Eversheds sets sights on Shanghai practice

Eversheds is planning to open an office in Shanghai after being encouraged by clients to do so because of the city's rapidly expanding manufacturing industries

The firm is also keen to enter the city – the fastest growing in the world – after China's entry into the World Trade Organization (WTO) this year.
Alan Jenkins, who in April replaced Victor Semmens as Eversheds' head of international, returned last Friday (30 August) after a tour of Chinese law firms. He said they regarded any move by Eversheds to Shanghai as being “mutually beneficial”, and he described Shanghai's Bureau of Justice as being “open” to the idea.
Support from local firms is essential, as Chinese government regulations state that foreign firms have to work through local firms. International firms are also banned from setting up joint partnerships with Chinese firms. Foreign lawyers, then, cannot provide advice on Chinese law or appear in Chinese courts.
Jenkins said: “The spur has been China's entry into the WTO and increased interest in Shanghai on the part of clients, who to a large extent are focused on its expanding manufacturing industries. Having a representative office would make it easier to find the right Chinese law firms for the work.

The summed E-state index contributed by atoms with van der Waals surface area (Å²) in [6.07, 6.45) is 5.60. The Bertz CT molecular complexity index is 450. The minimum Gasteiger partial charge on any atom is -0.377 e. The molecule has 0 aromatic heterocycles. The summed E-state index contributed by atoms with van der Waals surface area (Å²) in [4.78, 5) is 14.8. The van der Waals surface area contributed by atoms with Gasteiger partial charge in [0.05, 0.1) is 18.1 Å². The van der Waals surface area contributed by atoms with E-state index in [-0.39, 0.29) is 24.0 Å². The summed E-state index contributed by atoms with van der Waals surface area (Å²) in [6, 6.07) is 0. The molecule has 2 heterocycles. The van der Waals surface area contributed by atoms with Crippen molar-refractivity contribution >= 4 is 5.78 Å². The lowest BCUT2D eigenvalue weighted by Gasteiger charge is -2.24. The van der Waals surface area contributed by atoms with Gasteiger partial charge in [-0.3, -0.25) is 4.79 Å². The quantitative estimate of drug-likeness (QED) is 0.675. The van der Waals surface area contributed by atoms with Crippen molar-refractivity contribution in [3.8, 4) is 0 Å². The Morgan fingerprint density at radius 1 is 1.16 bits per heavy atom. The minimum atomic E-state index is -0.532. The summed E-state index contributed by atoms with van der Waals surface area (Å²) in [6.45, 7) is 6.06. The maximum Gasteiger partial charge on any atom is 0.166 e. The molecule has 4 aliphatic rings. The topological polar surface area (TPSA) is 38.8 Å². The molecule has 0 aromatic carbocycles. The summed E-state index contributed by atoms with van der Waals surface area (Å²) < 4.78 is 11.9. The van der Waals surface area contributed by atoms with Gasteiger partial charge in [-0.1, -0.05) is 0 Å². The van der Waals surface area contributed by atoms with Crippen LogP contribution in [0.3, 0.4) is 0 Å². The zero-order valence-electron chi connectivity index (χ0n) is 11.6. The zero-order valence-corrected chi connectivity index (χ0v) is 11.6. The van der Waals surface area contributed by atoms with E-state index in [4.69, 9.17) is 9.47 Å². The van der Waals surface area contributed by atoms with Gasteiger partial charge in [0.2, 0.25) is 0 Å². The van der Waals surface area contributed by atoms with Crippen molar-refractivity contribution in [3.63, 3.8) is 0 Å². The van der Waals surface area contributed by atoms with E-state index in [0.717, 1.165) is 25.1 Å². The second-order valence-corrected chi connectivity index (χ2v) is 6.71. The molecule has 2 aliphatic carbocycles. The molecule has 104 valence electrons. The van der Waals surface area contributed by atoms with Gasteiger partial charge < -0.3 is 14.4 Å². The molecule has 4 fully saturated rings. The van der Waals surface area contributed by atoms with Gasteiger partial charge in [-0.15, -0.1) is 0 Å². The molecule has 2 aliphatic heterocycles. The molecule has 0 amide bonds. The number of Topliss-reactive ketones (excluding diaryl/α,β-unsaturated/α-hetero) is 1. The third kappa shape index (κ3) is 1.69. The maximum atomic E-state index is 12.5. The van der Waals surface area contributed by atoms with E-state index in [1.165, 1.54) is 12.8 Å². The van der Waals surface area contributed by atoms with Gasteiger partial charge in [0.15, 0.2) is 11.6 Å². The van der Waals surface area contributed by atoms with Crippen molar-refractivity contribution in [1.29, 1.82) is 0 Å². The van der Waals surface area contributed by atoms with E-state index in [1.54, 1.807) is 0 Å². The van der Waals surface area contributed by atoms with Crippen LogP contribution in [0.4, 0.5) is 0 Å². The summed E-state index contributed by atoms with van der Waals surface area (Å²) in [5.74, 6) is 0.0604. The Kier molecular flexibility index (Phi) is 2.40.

“There's no time frame for entry, but once I've reported to the firm I hope it will be done quickly rather than slowly.”
Shanghai is, in the words of Andrew Cutler, managing partner of Holman Fenwick & Willan's Shanghai office, “the place for lawyers to be in the Far East”. Since Holman took over Shanghai firm Bull Housser & Tupper in May 2001, it has more than doubled its number of lawyers to 15.
Favourable reports by the British-China Trade Council and investment banks, as well as growing interest from law firms, also point to the city's growing importance.
Lawyers regard Shanghai as a useful base for servicing clients in both the city's massively expanding commercial base as well as to China's northern borders.
Eversheds already services part of China as a result of its link-up with Singapore practice Khattar Wong & Partners in September 2000, which created a 1,910-lawyer practice.